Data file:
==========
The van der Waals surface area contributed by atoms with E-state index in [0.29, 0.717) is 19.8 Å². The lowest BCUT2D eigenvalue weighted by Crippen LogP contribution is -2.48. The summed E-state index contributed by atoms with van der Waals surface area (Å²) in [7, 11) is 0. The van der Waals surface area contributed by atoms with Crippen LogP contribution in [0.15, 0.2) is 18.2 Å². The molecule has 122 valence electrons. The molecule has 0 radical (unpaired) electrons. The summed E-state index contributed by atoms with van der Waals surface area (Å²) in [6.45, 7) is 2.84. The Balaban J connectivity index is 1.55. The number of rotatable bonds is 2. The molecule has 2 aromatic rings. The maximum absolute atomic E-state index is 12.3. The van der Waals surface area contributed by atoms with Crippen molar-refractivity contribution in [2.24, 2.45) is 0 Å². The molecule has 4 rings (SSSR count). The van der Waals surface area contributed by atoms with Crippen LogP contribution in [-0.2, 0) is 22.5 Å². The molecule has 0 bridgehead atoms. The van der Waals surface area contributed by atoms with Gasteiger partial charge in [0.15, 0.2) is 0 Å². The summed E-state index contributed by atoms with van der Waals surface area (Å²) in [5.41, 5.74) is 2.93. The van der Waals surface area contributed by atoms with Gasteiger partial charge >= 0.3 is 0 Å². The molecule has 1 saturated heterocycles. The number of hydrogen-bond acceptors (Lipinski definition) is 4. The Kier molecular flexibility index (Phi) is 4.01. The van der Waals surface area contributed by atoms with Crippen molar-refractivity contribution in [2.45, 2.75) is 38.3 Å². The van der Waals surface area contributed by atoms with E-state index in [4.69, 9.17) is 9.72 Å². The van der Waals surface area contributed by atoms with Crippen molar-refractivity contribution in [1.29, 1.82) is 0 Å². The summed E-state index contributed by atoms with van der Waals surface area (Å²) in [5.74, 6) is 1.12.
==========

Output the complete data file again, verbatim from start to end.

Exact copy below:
The van der Waals surface area contributed by atoms with E-state index in [0.29, 0.717) is 19.8 Å². The lowest BCUT2D eigenvalue weighted by Crippen LogP contribution is -2.48. The summed E-state index contributed by atoms with van der Waals surface area (Å²) in [7, 11) is 0. The van der Waals surface area contributed by atoms with Crippen LogP contribution in [0.15, 0.2) is 18.2 Å². The molecule has 122 valence electrons. The molecule has 0 radical (unpaired) electrons. The summed E-state index contributed by atoms with van der Waals surface area (Å²) in [6.45, 7) is 2.84. The Balaban J connectivity index is 1.55. The number of rotatable bonds is 2. The molecule has 2 aromatic rings. The maximum absolute atomic E-state index is 12.3. The van der Waals surface area contributed by atoms with Crippen molar-refractivity contribution in [2.24, 2.45) is 0 Å². The molecule has 4 rings (SSSR count). The van der Waals surface area contributed by atoms with Crippen LogP contribution in [-0.2, 0) is 22.5 Å². The molecule has 0 bridgehead atoms. The van der Waals surface area contributed by atoms with Gasteiger partial charge in [0.15, 0.2) is 0 Å². The summed E-state index contributed by atoms with van der Waals surface area (Å²) in [5.41, 5.74) is 2.93. The van der Waals surface area contributed by atoms with Gasteiger partial charge >= 0.3 is 0 Å². The molecule has 1 saturated heterocycles. The number of hydrogen-bond acceptors (Lipinski definition) is 4. The Kier molecular flexibility index (Phi) is 4.01. The van der Waals surface area contributed by atoms with Crippen molar-refractivity contribution in [2.45, 2.75) is 38.3 Å². The van der Waals surface area contributed by atoms with E-state index in [4.69, 9.17) is 9.72 Å². The van der Waals surface area contributed by atoms with Crippen molar-refractivity contribution in [1.29, 1.82) is 0 Å². The summed E-state index contributed by atoms with van der Waals surface area (Å²) in [5.74, 6) is 1.12.